The Thai team worked on two fronts. The team at BIOTEC concentrated on acquisition of CGE modeling skills. This was to be supplemented in February 2005 by the participation of Mr Thepnarong Noppagornvisate of BIOTEC in a GEMPACK training course at Monash University in Melbourne. This will increase the number of GEMPACK users at BIOTEC from 1 to 2, with a third person to be trained later. The Chulalongkorn University team concentrated on construction of an updated database for the PARA CGE model of the Thai economy. This data base is expected to be completed in early 2005. In November 2004 the BIOTEC team joined the Chulalongkorn team in this data base assembly task. From this time, three members of the BIOTEC team work approximately half time at Chulalongkorn University on this work.
The Indonesia team made substantial progress with assembly of the data set on agricultural inputs and outputs which will be used for statistical analysis of the nature of technical change. A preliminary data set was completed late in the year. A data base was assembled for use within Wayang and this data base is presently being developed further. Progress was also made on CGE modeling of issues related to technical change and a paper on this subject was completed.
During 2005 substantial progress was made towards the achievement of the project’s core objectives. The work completed mainly represents the building blocks on which the main analytical work of the project will rest.
Part A - econometric analysis of agricultural input and output data to determine rates and factor biases of technical change.
Thailand: Work proceeded on the assembly of data for the above exercise and the review of feasible methodologies to be used in the analysis of these data. The data are derived from the Office of Agricultural Economics of the Ministry of Agriculture and Cooperatives and are available in two parts - before and after 1989. Before 1989 data are available on both inputs and outputs, expressed in both quantity and value terms. Since 1989 data are available only in a different format, specified in total cost terms, and some years are missing. The econometric analysis of these data has begun, but some missing data are still being sought. Two new data sets have now been located. The first originated with the Thailand Development Research Institute, with data available from 1961 to 1999. It is being explored for its suitability for the purposes of this project, but a major problem with this data set is that inputs such as land and labour are available only in total and not allocated across individual commodities. The second data set was assembled by researchers (Mundlak, Larson and Butzer) working at the World Bank, but it contains only aggregate data relating to the whole of the agricultural sector. An advantage of this data set is that it has data for both Thailand and Indonesia, in a comparable format. Work has now begun with both of these data sets, specifying an aggregate production function for the Thai agricultural sector, rather than individual commodities, and analyzing technical change at this level. This work is considered preliminary to the analysis of the main data set, which is needed at the level of individual commodities. However, the data problems mentioned above are problematic for this disaggregated work.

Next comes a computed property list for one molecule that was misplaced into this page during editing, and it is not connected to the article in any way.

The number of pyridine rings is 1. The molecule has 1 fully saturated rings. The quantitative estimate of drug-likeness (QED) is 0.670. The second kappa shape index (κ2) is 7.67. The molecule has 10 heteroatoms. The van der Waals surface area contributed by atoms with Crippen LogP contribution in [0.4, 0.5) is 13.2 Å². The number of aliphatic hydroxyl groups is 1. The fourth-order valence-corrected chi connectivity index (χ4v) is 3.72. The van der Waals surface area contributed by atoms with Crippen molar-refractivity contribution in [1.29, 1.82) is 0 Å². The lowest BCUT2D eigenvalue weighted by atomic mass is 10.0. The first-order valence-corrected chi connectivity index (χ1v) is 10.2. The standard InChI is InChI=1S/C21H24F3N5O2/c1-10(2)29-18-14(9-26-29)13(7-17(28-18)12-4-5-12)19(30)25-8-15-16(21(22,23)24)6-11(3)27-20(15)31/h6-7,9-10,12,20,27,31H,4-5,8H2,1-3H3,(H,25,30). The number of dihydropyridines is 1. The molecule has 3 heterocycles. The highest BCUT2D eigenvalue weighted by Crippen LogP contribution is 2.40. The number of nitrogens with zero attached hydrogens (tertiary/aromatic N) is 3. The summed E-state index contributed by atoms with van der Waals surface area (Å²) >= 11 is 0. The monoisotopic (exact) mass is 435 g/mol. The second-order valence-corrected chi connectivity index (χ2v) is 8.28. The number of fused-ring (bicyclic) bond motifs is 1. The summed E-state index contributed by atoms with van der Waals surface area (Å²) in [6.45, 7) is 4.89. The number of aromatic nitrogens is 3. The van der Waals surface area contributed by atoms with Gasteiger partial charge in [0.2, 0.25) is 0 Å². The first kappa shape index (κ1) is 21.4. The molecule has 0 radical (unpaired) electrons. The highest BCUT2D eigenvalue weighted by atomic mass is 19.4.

Indonesia: A large data set has been assembled, mainly derived from the Centre for Agricultural Socio Economic Research (CASER), Bogor, of the Ministry of Agriculture. A strong feature of this data set is that it specifies regional levels of inputs and output, giving many more degrees of freedom for statistical analysis. However, there are serious problems with the data. Several years are missing because the primary data were not collected. A further problem is the absence, for most years, of data on agricultural machinery used directly in agricultural production. The search for these data is continuing, but econometric analysis of the existing data set has now commenced. As noted above, the Mundlak, Larson and Butzer data set for the aggregate agricultural sector has been obtained, and its analysis has begun.
Part B - general equilibrium modelling of the effects of technical change.